A local organization is trying to address the growing need for homeless facilities in Ballard. The Low-Income Housing Institute (LIHI) wants to build a hygiene facility, known as an Urban Rest Stop, on the ground floor of a senior housing facility that’s being built. The development is in the middle of a residential neighborhood next to the Ballard Library and this has some residents concerned.
Sharon Lee is the director of LIHI and says there just aren’t enough public restrooms in Ballard. “A lot of homeless people are sort of using the library restroom, or misusing the library restroom, trying to take a sponge bath out of the sink,” Lee explains. “There’s basically no other hygiene facility.” Lee points out that the city recently pulled the porta-potty out of the Ballard Commons Park, which is just down the street from the site of the proposed rest stop.
There are two other Urban Rest Stops in Seattle; one is downtown, and the other is in the University District.
Brian Puhl works at the rest stop in the University District which is located in an alley just off University Avenue. He says the facility has everything people need to get clean. “We have shampoo, soap, shaving cream, razors, toothbrushes,” explains Puhl as he points out various amenities. There are four private showers in the rest stop and one bathroom. There is also a small laundry room with two washers and two dryers.
Puhl says roughly 50 to 75 patrons use the rest stop each day. On this day, the rest stop is packed, with several people waiting to use the showers. A man named Jacob is in line.
“The laundry is really helpful, and the showers are very helpful, it allows me to stay clean,” Jacob says. He points out that the rest stop is even better than some of the houses he’s lived in. “[It’s] more efficient, saves more water. I get exercise on the way here.”
Jacob doesn’t live in the University District. He takes public transportation to get here. He says he likes the idea of an Urban Rest Stop in Ballard and says he would make the trip out to the neighborhood to use it.
The rest stop proposed for Ballard is a couple blocks off Northwest Market Street. It also happens to be right in the middle of a residential block, in between several townhouses and apartment buildings.
Nik Mollenholt lives on that block and says he’s worried about the rest stop attracting large crowds right in front of his house. “One of the big concerns is noise,” he explains. “I mean, if you have 50 people waiting in line outside of your bedroom window, it’s going to be quite loud.”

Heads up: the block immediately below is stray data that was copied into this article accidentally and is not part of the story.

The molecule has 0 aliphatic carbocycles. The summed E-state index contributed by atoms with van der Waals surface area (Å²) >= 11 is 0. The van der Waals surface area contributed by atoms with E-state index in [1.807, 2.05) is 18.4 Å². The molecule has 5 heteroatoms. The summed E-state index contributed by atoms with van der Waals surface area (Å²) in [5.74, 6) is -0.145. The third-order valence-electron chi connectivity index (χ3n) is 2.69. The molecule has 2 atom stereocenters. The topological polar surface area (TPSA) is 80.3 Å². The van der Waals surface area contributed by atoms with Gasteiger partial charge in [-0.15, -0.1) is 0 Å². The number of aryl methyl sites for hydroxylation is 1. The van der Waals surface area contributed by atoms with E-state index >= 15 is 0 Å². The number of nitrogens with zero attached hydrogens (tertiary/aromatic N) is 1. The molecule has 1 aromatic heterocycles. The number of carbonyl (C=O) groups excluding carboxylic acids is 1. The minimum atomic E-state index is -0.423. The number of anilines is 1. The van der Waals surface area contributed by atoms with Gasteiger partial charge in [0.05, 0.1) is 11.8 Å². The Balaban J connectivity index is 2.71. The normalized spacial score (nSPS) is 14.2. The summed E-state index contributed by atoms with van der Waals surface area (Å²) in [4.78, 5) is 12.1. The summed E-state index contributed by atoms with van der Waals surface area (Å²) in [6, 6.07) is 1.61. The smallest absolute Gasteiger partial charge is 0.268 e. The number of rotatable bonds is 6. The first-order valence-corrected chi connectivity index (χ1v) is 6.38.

The location of the rest stop is at the heart of the issue for Mollenholt and many of his neighbors. He’s convinced the rest stop will attract homeless people from outside of Ballard.
“You don’t necessarily need it to be in such a central location as it’s proposed. Somewhere down by the food bank, where it’s close to transit services, it seems like a better location,” says Mollenholt. He would much rather see the rest stop located in a more commercial or industrial part of the neighborhood, where, he says, mothers pushing strollers won’t have to navigate through a sidewalk packed with people waiting to take a shower.
Sharon Lee disagrees and says the rest stop's central location is important. “When you think about it psychologically, not too many people will hop on a bus or hop on Sound Transit to get to someplace to pee, right?” she says. Lee claims homeless people have been urinating on neighbors' lawns because they have nowhere else to go.
Mollenholt knows that public urination is an issue and fully agrees that Ballard needs a rest stop. But, on top of his other concerns, he worries about the seniors who will be living in the LIHI development above the rest stop. He pictures the elderly having to push their way through crowds of homeless people right at their doorstep. “I think it’s better to catch it now and really realize what impact it’s going to have, rather than down the road look back and say, well this was a project that was doomed from the get-go,” Mollenholt says.
LIHI will submit a formal application for the rest stop to the Department of Planning and Development in the next few months. An official from DPD says the review will likely be a public process, which will allow neighbors to weigh in. If the permit goes through, the Urban Rest Stop will likely be built within the next year.